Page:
Starting a business has been made much easier by the huge number of online tools available. Many are very affordable and mean you can carry out activities that used to require a programmer even if you have no coding skills.
The flip side of this is that the sheer range of tools you could choose from is overwhelming. Read on to find out the top ten tools you’re likely to need, plus some suggestions of products to try.
Email marketing service
This is first in the list because it’s a crucial part of your marketing strategy, whether your business is online or bricks-and-mortar. Why? Because you need to keep in touch with your prospects and customers, and – despite all the hype about social media – email is still the most cost-effective way to do this. The best place to start is to write down what you want to be able to do with your email service, plus your budget, then find a tool that meets this need. Many small businesses start with Mailchimp’s free service but there are great alternatives including Constant Contact, Get Response, ConvertKit and Aweber.
Customer Relationship Management (CRM)
You need a customer database with your customers’ names, addresses and a record of what they’ve bought and when you’ve had contact with them. This is what a customer relationship management does at its most basic, but it can do much more, including marketing automation. You can begin with an Excel spreadsheet, but you’ll probably want to move on to a tool like Capsule CRM before too long. You could also look at tools like Hubspot.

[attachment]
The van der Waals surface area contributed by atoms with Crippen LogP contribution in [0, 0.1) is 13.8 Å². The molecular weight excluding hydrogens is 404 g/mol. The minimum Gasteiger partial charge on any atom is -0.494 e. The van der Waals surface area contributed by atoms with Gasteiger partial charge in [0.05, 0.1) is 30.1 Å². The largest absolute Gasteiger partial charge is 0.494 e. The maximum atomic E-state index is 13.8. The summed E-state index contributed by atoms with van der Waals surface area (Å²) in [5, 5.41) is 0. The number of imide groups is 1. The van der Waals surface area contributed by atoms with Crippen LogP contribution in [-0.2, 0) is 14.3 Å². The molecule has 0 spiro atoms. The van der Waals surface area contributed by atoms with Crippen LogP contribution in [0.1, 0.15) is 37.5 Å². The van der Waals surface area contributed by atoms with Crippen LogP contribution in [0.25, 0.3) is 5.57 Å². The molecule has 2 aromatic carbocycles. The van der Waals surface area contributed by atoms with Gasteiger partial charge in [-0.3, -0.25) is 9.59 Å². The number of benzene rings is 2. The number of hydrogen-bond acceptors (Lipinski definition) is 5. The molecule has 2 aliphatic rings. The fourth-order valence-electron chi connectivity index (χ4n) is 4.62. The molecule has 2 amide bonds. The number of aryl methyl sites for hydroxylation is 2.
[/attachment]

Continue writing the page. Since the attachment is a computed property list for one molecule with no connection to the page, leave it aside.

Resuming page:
Organization / project management tools
Need to stay on top of your to do list? Try Todoist, or if your needs are more project management that to do list, try Trello or Asana.
Social media scheduling and analytics tool
There’s no doubt about it, social media can be a huge time-suck. Tools like Buffer and Hootsuite can help (if used effectively), and they also provide reports on your social media stats, so you can see how many likes, shares and comments your social media posts have achieved.
If you don’t have Google Analytics set up on your website, go do it now! It’s almost certainly your best tool for tracking visits and views to your website, as well as where your traffic is coming from.
And speaking of traffic, there are many search engine optimization tools you can use to make sure your content gets seen, such as WordPress plugins Yoast and All in One SEO pack.
Data management platform
Larger businesses that handle a lot of data could well need master data management tools such as Profisee.
Often, these tools will need to ‘speak’ to one another. The good news is that you can set this up using tools such as Zapier and IFTTT (If this, then that).
Accounts and finance tools
It goes without saying that you’ll need to keep on top of your finances. Take a look at Xero, Freshbooks and Wave.
And finally, remote working means that many of us need to share files across long distances. Check out services like Dropbox and Google Drive for this.